Tia Smallwood (TS) and Christine Smallwood (CS)
TS: All the girls I went to high school with would talk about being teachers and when I went to college I started to study things I really loved and that’s when I started taking finance and accounting courses. And this miserable old man – I had him for second year accounting and business law – he said to me, ’Ms. Casciato, you are the only woman who has ever gotten this far in my class. And I will make sure every day is a living hell for you.’ And he used to grade us on our class participation and how we would answer questions. And he said to me at the beginning of every class, ’I hope you are prepared, Ms. Casciato, because the most difficult question of the period will be yours.’ And I would smile. I mean, this is how backward the world was.
CS: So then you graduated from Douglass. And how many job interviews did you have to go on?
TS: I think I wrote 80 letters. I don’t know how many jobs I applied to and when I went in for the first interview – and this is like a vivid memory – I owned one dress. It was shades of red and pink and these big block geometric squares. It had short sleeves and it was a mini-dress and I had tights and heels on. And I walked in and this guy – he interviewed me for 15 minutes and then he said, ’You need to stand up and turn around.’ And I said, ’What are you talking about?’ He said, ’Stand up and turn around.’ And I stood up and I leaned over his desk and I said, ’I don’t need this job this much.’ And that’s when he said, ’You’re hired.’ That’s the way it was. And I think it’s like that today only it’s much more subtle.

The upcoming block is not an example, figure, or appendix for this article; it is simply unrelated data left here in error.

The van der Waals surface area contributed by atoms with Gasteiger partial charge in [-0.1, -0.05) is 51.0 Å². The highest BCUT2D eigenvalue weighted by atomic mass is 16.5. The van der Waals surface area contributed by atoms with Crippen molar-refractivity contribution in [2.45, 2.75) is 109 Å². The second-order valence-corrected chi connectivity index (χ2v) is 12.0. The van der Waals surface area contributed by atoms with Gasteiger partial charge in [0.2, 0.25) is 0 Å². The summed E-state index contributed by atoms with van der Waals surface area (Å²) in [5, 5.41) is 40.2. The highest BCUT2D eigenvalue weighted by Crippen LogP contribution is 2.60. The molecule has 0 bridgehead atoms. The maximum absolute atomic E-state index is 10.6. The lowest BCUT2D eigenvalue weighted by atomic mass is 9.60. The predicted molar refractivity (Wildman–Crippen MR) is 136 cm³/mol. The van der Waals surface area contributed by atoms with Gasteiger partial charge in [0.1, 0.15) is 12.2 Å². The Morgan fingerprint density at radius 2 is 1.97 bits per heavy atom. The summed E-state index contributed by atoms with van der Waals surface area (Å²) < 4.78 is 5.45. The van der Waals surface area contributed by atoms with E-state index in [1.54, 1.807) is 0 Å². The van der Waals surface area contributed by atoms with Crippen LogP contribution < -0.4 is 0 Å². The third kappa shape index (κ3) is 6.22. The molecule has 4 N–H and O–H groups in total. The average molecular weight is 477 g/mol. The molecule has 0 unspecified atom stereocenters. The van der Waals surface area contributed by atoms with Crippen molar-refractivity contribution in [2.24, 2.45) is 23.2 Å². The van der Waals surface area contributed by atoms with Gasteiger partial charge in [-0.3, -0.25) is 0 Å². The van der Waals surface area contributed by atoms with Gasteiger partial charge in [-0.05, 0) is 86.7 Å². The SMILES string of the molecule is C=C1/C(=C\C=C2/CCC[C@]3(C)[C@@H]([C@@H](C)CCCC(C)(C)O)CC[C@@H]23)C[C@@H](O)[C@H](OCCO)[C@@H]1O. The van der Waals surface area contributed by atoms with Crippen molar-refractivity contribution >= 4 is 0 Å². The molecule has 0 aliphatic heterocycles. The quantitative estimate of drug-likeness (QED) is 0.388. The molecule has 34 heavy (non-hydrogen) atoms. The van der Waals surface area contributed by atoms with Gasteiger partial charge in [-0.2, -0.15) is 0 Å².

CS: How hard was it then to work and take care of Steven and then me later on.
TS: I really had this idea that I could do everything a hundred percent. You know like you can be a hundred percent worker, a hundred percent mother, a hundred percent wife. And you can’t. It’s impossible. And you have these terrible decisions to make: Do you stay home? Do you work? Do you go after the brass ring in your career? What do you do with your children? You unconditionally love them and you would give anything for them. You would give up your life, your career, your home. It’s complicated. It’s complicated.